Vashon World AIDS Day teaches through art, theatre and more

Community commemorates World AIDS Day through various programs.

For the third year in a row, Vashon World AIDS Day is commemorating International AIDS Day with a series of special programming, with several focused on students.

These events include a staged reading of Terrence McNally’s Tony Award-nominated play “Mothers and Sons,” a presentation to McMurray Middle School 7th graders about young women in Africa who experience the highest rate of HIV/AIDS anywhere in the world, a recreation of AIDS activist Vito Russo’s 1988 speech “Why We Fight” by the Vashon High School Drama Club and a “Crash Course in Activist Art” exhibit made by Vashon High School AP Art students.

Peter Serko, the founder of Vashon World AIDS Day, stressed how important art was during the AIDS epidemic and to the activist movement.

“Art became a very, very important way of communicating and sharing messages,” said Serko. “So what we wanted to do with these AP Art students was one, show them a story of AIDS during that time…and then help them to see how their art played a big role in that in the idea being their art can influence as well.”

“Crash Course in Activist Art” is particularly interesting this year, as students are encouraged to create COVID-19 related art. Students were also given the option to create pieces focused on other topics that concern them, such as climate change or LGBTQ issues, said Serko.

“We really wanted to try and draw a connection with COVID, the thing that they’re experiencing right now, because there’s just so many parallels between COVID and the AIDS epidemic, particularly early on,” said Serko. “Controversy associated with it, the inaction and misinformation and all of that happened then.”

Serko, who also worked with artist West McLean on the activist art exhibit, said they wanted to be able to give students the “opportunity to express their feelings, their experience, whatever it might be related to COVID.”

The students’ art will be on display at the Blue Heron Art Center from December 2-30 in the main floor entryway. In addition to the students’ work, photos by islander Dana Schuerholtz, an AIDS activist and documentary photographer, will be on display.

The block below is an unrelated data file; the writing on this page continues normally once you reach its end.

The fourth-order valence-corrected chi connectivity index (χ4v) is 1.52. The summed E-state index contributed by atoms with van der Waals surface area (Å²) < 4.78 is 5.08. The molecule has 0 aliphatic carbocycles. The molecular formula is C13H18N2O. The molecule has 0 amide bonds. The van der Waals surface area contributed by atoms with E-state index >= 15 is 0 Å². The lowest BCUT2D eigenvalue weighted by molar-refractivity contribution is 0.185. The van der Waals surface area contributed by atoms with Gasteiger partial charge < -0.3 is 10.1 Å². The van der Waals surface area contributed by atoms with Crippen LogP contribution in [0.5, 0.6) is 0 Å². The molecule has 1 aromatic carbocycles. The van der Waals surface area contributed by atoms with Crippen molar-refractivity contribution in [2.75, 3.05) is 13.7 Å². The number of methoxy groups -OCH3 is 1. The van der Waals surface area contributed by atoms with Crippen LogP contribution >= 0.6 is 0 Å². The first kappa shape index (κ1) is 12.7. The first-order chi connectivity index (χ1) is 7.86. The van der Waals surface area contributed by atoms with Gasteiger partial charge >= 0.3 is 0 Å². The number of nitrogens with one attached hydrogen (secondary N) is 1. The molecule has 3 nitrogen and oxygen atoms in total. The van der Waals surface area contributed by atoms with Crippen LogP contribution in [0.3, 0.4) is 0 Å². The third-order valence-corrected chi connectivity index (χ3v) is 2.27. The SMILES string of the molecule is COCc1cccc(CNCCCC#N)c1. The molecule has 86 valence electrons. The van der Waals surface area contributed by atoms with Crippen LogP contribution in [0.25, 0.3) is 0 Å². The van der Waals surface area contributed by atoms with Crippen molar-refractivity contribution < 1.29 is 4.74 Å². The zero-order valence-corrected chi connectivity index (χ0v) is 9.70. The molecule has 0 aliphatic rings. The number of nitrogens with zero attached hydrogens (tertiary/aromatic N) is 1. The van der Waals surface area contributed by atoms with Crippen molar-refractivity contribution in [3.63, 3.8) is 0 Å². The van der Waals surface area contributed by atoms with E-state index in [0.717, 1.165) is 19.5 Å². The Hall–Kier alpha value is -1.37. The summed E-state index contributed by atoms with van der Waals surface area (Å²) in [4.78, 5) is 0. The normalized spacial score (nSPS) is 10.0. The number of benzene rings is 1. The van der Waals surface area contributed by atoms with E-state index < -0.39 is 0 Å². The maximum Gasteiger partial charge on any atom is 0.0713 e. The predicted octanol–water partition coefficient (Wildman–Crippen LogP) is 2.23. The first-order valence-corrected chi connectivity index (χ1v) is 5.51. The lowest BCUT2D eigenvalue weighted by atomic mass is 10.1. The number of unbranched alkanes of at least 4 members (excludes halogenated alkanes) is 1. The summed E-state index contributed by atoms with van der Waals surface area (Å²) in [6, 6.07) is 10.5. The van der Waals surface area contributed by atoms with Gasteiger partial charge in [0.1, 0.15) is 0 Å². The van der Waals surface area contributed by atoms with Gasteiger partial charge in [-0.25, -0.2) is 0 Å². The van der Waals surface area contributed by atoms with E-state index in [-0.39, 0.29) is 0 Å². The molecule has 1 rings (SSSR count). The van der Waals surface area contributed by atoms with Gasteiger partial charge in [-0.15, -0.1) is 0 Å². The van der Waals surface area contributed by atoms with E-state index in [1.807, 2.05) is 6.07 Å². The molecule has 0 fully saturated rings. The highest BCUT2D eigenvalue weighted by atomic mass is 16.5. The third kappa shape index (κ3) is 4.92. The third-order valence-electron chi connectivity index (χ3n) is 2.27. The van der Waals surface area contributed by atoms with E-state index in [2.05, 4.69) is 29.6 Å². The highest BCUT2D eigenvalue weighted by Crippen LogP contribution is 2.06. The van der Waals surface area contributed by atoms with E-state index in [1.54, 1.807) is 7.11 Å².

For Serko, teaching students about the AIDS epidemic is important as “you never know how these things resonate with people and what little door you’re opening for students.”

Particularly, Serko said showing students that their actions can make a difference is key — the AIDS activist movement is an excellent example.

“We try to go about it in a lot of different ways, and it’s a very different way than most AIDS education, said Serko. “We’re not really talking about prevention, we’re not talking about any of that stuff. We’re just talking about history and activism and what you can do.”

The complete World AIDS Day calendar of events is as follows.

Crash Course In Activist Art Exhibit

Dec. 2-30, Blue Heron Art Center;

Vashon artists West McLean and Peter Serko collaborated with VHS AP art students to create activist art drawing on the students’ experience with COVID.

Why We Fight video collaboration

Dec. 2 premiere, at Blue Heron Art Center;

Vashon High School Drama Club students recreated the speech known as “Why We Fight,” given by AIDS activist Vito Russo in 1988. The speech is widely considered a signifcant milestone in the AIDS activist movement during the early years of the epidemic. Producers of the video were West McLean and Peter Serko. Chris Boscia directed performances by Andy James’ students in Vashon High School Drama Club.

Putting a Positive Spin on the Story: Combatting the Impact of HIV/AIDS on Young Women in Africa

This program in the schools will take place on Nov. 30 and Dec. 1 and 2, at McMurray Middle School Library. Rebecca Blankenship, who teaches 7th-grade social studies, and librarian Julie Jaffe will lead. Guest speakers will include Sona Jobarteh, activist and musician from the Gambia, Cate O’Kane, an activist and consultant from the United Kingdom, and Jacob Bain, a musician and videographer from Vashon. Students will study the role African storytelling traditions play in promoting public health initiatives including HIV/AIDS.

In 7th grade, McMurray students study Africa. Blankenship and Jaffe have created an HIV/AIDS component in the curriculum that was first done in 2019 with a great response from students. Women account for more than half the number of people living with HIV worldwide. Young women (10-24 years old) are twice as likely to acquire HIV as young men the same age. HIV disproportionately affects women and adolescent girls because of vulnerabilities created by unequal cultural, social and economic status.

“Mothers and Sons”

A staged reading of the play by Terrance McNally will take place at 7 p.m Dec. 4, at VHS Theater. The play is directed by Chris Boscia, with cast members Jeanne Dougherty, Darragh Keenan, Pheobe Tate and Evan Whitfield.